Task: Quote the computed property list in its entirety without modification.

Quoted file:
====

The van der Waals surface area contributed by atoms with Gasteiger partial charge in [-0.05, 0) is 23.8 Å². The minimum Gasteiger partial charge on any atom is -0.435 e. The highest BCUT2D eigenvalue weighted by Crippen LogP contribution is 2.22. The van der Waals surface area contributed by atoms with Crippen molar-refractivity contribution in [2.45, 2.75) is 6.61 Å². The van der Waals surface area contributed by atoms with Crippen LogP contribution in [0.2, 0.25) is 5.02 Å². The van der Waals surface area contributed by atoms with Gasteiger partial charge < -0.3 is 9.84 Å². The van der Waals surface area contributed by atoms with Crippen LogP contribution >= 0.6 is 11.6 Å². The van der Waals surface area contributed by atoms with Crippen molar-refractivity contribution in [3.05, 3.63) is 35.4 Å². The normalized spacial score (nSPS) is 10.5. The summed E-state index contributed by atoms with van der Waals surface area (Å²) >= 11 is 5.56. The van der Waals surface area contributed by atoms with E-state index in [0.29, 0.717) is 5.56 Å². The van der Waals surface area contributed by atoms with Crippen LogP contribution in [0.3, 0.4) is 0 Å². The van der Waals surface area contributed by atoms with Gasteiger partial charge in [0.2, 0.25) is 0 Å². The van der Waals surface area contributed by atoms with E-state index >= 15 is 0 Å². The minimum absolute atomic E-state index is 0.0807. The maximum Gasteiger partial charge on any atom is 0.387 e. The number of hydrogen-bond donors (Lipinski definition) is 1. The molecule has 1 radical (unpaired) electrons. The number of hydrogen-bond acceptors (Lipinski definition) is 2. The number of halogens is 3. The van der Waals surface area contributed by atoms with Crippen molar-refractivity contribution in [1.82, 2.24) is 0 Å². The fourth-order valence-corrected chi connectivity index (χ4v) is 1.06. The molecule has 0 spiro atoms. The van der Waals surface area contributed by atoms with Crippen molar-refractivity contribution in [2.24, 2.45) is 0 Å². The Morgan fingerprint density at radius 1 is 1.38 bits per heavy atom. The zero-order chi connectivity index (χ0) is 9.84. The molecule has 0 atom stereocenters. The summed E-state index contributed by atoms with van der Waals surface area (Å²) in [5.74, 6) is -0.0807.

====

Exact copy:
The van der Waals surface area contributed by atoms with Gasteiger partial charge in [-0.05, 0) is 23.8 Å². The minimum Gasteiger partial charge on any atom is -0.435 e. The highest BCUT2D eigenvalue weighted by Crippen LogP contribution is 2.22. The van der Waals surface area contributed by atoms with Crippen molar-refractivity contribution in [2.45, 2.75) is 6.61 Å². The van der Waals surface area contributed by atoms with Crippen LogP contribution in [0.2, 0.25) is 5.02 Å². The van der Waals surface area contributed by atoms with Gasteiger partial charge < -0.3 is 9.84 Å². The van der Waals surface area contributed by atoms with Crippen LogP contribution >= 0.6 is 11.6 Å². The van der Waals surface area contributed by atoms with Crippen molar-refractivity contribution in [3.05, 3.63) is 35.4 Å². The normalized spacial score (nSPS) is 10.5. The summed E-state index contributed by atoms with van der Waals surface area (Å²) >= 11 is 5.56. The van der Waals surface area contributed by atoms with E-state index in [0.29, 0.717) is 5.56 Å². The van der Waals surface area contributed by atoms with Crippen LogP contribution in [0.3, 0.4) is 0 Å². The van der Waals surface area contributed by atoms with Gasteiger partial charge in [0.2, 0.25) is 0 Å². The van der Waals surface area contributed by atoms with E-state index >= 15 is 0 Å². The minimum absolute atomic E-state index is 0.0807. The maximum Gasteiger partial charge on any atom is 0.387 e. The number of hydrogen-bond donors (Lipinski definition) is 1. The molecule has 1 radical (unpaired) electrons. The number of hydrogen-bond acceptors (Lipinski definition) is 2. The number of halogens is 3. The van der Waals surface area contributed by atoms with Crippen molar-refractivity contribution in [1.82, 2.24) is 0 Å². The fourth-order valence-corrected chi connectivity index (χ4v) is 1.06. The molecule has 0 spiro atoms. The van der Waals surface area contributed by atoms with Crippen molar-refractivity contribution in [2.24, 2.45) is 0 Å². The Morgan fingerprint density at radius 1 is 1.38 bits per heavy atom. The zero-order chi connectivity index (χ0) is 9.84. The molecule has 0 atom stereocenters. The summed E-state index contributed by atoms with van der Waals surface area (Å²) in [5.74, 6) is -0.0807.